Thanks to the Goods and Services Tax (GST), most states have dismantled border check posts, a step that improved supply chain efficiency and could potentially reduce cost of goods for the consumer. But the e-way bill mechanism, effective October 1, could dent these prospects until a well-equipped technology system evolves and small businesses, vendors and transporters also assimilate it, feels the industry. The objective of the e-way bill is to enable the taxman to track movement of goods and thereby ensure that the state, where the sale takes place, gets the tax revenue. An e-way bill will have to be generated on the common GST Network portal for goods worth more than `50,000, either by a registered person or the transporter — the validity of the bill will depend on the distance that the goods are to travel. Though the government has addressed some of the concerns of the industry — for instance, it allowed deemed acceptance of the goods 72 hours after the bill is generated — the industry still feels that the system could prove to be cumbersome.
Logistics companies and e-commerce players are among the first to get a taste of the e-way bill system. K Satyanarayana, director and co-founder, Ecomm Express, said: “In certain cases where the seller does not generate an e-way bill, it is the transporter which has to do it. This implies that the logistics firm needs to gather all the information about the products, including price, to be mentioned in the bill. This could lead to delay in shipment.” According to Vikash Mohan, head, ground operations, Blue Dart, “For generating an e-way bill, a transporter has to manually capture the GST identification number of shipper and recipient in case of B2B transactions and only of the shipper in case of B2C, along with invoice number and date and HSN (Harmonised System of Nomenclatures) codes of the products. This will then have to be posted on the GSTN portal to get the e-way bill number.”
Under the VAT regime, there was no such process for intra-state movements, even though some states like Uttar Pradesh and Kerala had a system of road permits to track goods movement. Bihar had a Suvidha form resembling the proposed e-way bill and hence businesses there should be able to adapt to the new mechanism, Anand Rai, director at Pigeon Express said.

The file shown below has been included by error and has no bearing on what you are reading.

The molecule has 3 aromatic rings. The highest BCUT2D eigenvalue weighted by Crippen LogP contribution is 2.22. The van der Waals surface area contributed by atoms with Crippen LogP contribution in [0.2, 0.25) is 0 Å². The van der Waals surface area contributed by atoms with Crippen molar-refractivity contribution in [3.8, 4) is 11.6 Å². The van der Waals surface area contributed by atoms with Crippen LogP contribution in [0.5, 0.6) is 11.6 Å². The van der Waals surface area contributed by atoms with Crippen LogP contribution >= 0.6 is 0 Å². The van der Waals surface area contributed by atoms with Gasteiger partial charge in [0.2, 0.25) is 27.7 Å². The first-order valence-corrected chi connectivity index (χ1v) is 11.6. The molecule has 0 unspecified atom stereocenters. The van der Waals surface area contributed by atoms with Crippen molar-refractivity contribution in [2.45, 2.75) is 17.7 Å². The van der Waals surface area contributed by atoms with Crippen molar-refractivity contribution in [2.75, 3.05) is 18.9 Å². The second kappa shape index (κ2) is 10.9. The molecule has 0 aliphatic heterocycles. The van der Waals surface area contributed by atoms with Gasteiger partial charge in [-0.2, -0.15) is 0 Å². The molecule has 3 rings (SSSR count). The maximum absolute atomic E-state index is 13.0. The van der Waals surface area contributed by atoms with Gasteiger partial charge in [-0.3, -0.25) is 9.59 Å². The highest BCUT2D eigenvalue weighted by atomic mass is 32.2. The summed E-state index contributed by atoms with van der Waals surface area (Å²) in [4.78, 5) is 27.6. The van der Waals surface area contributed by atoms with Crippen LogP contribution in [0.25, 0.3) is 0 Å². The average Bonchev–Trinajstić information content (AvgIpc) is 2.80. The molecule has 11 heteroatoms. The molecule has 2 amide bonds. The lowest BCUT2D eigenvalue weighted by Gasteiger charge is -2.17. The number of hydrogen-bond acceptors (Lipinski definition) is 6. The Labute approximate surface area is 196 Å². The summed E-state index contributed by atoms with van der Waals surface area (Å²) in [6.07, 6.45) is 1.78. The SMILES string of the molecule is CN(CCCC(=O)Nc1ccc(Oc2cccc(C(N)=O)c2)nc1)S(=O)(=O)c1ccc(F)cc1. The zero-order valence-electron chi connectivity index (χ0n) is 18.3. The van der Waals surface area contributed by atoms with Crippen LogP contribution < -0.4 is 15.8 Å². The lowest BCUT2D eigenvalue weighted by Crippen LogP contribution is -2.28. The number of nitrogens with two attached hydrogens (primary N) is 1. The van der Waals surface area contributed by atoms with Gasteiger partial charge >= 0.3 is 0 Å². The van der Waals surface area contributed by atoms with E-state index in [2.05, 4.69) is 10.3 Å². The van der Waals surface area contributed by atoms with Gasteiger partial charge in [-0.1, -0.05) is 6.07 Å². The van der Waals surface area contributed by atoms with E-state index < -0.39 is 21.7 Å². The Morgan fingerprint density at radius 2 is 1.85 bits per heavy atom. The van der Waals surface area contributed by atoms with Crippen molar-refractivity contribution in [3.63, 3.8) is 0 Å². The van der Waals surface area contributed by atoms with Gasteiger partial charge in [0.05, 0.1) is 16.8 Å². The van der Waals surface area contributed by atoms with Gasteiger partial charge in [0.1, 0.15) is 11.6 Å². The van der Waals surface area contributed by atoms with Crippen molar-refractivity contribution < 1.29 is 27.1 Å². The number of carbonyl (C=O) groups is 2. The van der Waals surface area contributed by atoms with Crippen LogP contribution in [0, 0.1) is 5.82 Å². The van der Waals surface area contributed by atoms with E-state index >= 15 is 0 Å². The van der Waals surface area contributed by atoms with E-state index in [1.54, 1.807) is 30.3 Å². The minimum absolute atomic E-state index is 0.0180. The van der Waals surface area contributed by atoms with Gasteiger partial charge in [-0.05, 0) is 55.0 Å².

Logistic service providers (LSPs) estimate that an incomplete IT system could lead to a delay of a couple of days in delivering products to customers, besides making the paperwork cumbersome and expensive. Also, at any point during the transit, inspectors from the state tax departments could intercept the trucks, they noted. Stating that concept of the e-way bill is unexceptionable, Ketan Kulkarni, head-marketing at Blue Dart said, however, for the process to be successful, everything has to work properly in the IT ecosystem, including application programming interface (API) integration where possible, the tech infra of LSPs, regulators and customers—essentially all the elements of the supply chain.
Rajat Mohan, partner, AMRG and Associates, said: “E-way bill would be a game-changer in implementation of GST; however, it is expected to put a lot of pressure on Indian logistic and e-commerce companies as the volume of consignments dealt by them are is humungous. It requires a stable tech environment to maintain seamless flow of supplies.” And the Rs 50,000 threshold doesn’t reduce the hassles either. Blue Dart’s Kulkarni said almost 100% of the firms’ consignments are above the threshold.
Even as e-tailers on their part claim to be ready to tackle all kind of situations in the new regime, they, too, are hoping that the government might give them another window. Sanjay Sethi, co-founder and CEO, ShopClues, said: “There is a chance that e-way bill may not get implemented from October 1. Nevertheless, if it does get implemented, we have designed a mechanism where instead of vendors we would be generating e-way bills on their behalf, which would be then given to the logistic firm. However, in case tax inspectors impound the truck, it could lead to delays of three-four days (in delivery of goods).”